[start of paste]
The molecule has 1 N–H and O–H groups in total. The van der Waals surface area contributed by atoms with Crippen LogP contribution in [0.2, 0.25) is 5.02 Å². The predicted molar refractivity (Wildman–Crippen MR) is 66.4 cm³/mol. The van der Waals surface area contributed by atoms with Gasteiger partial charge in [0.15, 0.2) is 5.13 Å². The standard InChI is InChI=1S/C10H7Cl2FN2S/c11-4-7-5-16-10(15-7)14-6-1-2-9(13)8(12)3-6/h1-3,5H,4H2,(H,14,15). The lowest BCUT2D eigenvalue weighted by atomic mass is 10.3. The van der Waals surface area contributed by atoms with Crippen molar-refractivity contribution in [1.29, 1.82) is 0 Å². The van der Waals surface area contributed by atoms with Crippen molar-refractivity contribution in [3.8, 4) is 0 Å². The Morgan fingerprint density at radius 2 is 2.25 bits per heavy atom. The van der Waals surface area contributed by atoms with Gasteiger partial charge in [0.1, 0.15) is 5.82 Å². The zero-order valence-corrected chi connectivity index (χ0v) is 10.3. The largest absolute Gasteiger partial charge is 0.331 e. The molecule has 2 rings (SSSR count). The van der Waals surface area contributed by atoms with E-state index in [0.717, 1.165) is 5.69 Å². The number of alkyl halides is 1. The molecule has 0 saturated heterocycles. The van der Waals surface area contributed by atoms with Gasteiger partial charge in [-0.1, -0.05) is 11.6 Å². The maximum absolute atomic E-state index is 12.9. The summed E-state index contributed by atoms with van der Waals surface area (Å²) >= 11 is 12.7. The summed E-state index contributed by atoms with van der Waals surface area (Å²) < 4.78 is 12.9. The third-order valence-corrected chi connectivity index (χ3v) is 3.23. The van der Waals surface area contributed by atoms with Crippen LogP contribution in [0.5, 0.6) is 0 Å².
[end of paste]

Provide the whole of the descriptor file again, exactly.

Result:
The molecule has 1 N–H and O–H groups in total. The van der Waals surface area contributed by atoms with Crippen LogP contribution in [0.2, 0.25) is 5.02 Å². The predicted molar refractivity (Wildman–Crippen MR) is 66.4 cm³/mol. The van der Waals surface area contributed by atoms with Gasteiger partial charge in [0.15, 0.2) is 5.13 Å². The standard InChI is InChI=1S/C10H7Cl2FN2S/c11-4-7-5-16-10(15-7)14-6-1-2-9(13)8(12)3-6/h1-3,5H,4H2,(H,14,15). The lowest BCUT2D eigenvalue weighted by atomic mass is 10.3. The van der Waals surface area contributed by atoms with Crippen molar-refractivity contribution in [1.29, 1.82) is 0 Å². The van der Waals surface area contributed by atoms with Crippen molar-refractivity contribution in [3.8, 4) is 0 Å². The Morgan fingerprint density at radius 2 is 2.25 bits per heavy atom. The van der Waals surface area contributed by atoms with Gasteiger partial charge in [0.1, 0.15) is 5.82 Å². The zero-order valence-corrected chi connectivity index (χ0v) is 10.3. The largest absolute Gasteiger partial charge is 0.331 e. The molecule has 2 rings (SSSR count). The van der Waals surface area contributed by atoms with E-state index in [0.717, 1.165) is 5.69 Å². The number of alkyl halides is 1. The molecule has 0 saturated heterocycles. The van der Waals surface area contributed by atoms with Gasteiger partial charge in [-0.1, -0.05) is 11.6 Å². The maximum absolute atomic E-state index is 12.9. The summed E-state index contributed by atoms with van der Waals surface area (Å²) >= 11 is 12.7. The summed E-state index contributed by atoms with van der Waals surface area (Å²) < 4.78 is 12.9. The third-order valence-corrected chi connectivity index (χ3v) is 3.23. The van der Waals surface area contributed by atoms with Crippen LogP contribution in [0.5, 0.6) is 0 Å².